Pro sports can make for strange careers, but none are more bizarre than the unstable existence of an NFL placekicker.
It is hands down the most insecure role in football if not all sports. Macho teammates think kickers are weak wannabe athletes in undersized pads, head coaches consider them an inconvenience all too prone to failure, and most legitimate agents don’t deem the position worthy of representation. Even a kicker’s own mind can undercut him, with one wrong thought sending him into a career-ending case of the “yips,” leaving him unable to ever kick straight again.
The inevitably frustrating and disturbingly funny lot of a placekicker is brought to vividly witty light in THE POINT AFTER: How One Obsessive Kicker Learned there was More to Life than the NFL by Sean Conley. Conley doggedly chased the unicorn dream of being a pro kicker as it repeatedly turned into a nightmare. His pursuit saw him pinball through three NFL teams, discovering that just getting the chance to show off his talent was a daunting challenge. Along the way, he hired and fired a slick Brooklyn agent who favored gold chains and shiny pink tracksuits, fought through a string of “almost there” moments with contracts dangled and then yanked away, and did time in the NFL purgatory of the European League. His season spent kicking for the Scottish Claymores was the final straw, leading him to hang up his mismatched cleats.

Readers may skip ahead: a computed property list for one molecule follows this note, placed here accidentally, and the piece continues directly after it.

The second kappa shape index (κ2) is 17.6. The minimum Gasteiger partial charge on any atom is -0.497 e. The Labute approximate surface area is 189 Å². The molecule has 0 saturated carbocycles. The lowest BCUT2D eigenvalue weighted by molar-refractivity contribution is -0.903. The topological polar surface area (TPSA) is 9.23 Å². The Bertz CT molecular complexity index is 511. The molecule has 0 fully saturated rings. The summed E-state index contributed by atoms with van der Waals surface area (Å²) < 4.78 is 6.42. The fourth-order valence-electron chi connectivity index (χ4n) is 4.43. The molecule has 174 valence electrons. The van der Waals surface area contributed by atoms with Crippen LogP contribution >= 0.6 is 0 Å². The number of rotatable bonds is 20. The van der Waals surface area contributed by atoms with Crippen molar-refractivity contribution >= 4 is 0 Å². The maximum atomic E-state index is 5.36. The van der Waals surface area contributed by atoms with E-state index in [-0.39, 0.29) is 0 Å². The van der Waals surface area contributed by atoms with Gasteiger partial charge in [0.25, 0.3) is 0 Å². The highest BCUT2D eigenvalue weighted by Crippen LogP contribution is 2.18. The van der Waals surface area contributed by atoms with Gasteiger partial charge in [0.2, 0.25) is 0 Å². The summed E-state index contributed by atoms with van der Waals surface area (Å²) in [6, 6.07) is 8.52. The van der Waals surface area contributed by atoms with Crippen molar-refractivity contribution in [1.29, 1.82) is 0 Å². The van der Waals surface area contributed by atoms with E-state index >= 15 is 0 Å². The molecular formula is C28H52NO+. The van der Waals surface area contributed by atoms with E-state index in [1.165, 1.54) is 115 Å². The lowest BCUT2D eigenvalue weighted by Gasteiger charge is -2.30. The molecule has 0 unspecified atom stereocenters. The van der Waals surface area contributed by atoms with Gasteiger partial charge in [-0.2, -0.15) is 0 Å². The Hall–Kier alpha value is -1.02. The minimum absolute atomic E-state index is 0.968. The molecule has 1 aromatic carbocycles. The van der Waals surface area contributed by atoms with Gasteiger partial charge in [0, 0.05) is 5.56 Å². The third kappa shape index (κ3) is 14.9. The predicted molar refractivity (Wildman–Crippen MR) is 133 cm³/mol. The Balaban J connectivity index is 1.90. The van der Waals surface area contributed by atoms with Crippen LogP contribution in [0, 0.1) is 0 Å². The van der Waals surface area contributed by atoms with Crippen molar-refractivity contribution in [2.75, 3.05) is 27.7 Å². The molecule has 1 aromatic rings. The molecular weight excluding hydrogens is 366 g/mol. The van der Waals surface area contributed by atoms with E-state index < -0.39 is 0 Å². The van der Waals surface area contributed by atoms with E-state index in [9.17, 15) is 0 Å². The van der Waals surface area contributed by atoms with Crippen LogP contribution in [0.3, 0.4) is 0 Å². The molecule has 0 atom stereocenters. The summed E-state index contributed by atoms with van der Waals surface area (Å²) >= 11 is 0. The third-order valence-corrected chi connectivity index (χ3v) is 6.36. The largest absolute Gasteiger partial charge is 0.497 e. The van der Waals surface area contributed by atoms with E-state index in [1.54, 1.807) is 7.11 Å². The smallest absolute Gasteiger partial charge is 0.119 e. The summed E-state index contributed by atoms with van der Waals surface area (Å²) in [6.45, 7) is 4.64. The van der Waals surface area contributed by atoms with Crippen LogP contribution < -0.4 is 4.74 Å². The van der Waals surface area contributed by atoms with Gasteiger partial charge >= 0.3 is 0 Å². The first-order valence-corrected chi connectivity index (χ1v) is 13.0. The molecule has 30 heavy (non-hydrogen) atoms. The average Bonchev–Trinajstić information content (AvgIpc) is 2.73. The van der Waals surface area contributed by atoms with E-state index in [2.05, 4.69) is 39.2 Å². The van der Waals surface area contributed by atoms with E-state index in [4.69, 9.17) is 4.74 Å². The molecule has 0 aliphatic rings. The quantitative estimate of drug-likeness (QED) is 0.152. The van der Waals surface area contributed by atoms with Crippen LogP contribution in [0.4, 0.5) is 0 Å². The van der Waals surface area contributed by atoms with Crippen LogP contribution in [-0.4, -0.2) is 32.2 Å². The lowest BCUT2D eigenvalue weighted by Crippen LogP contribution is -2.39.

On the back of his savage disappointments, Conley discovered the pure, simple joy of family, and found a new passion and career in teaching yoga. A uniquely humorous and human story, THE POINT AFTER is ultimately a tale of personal redemption.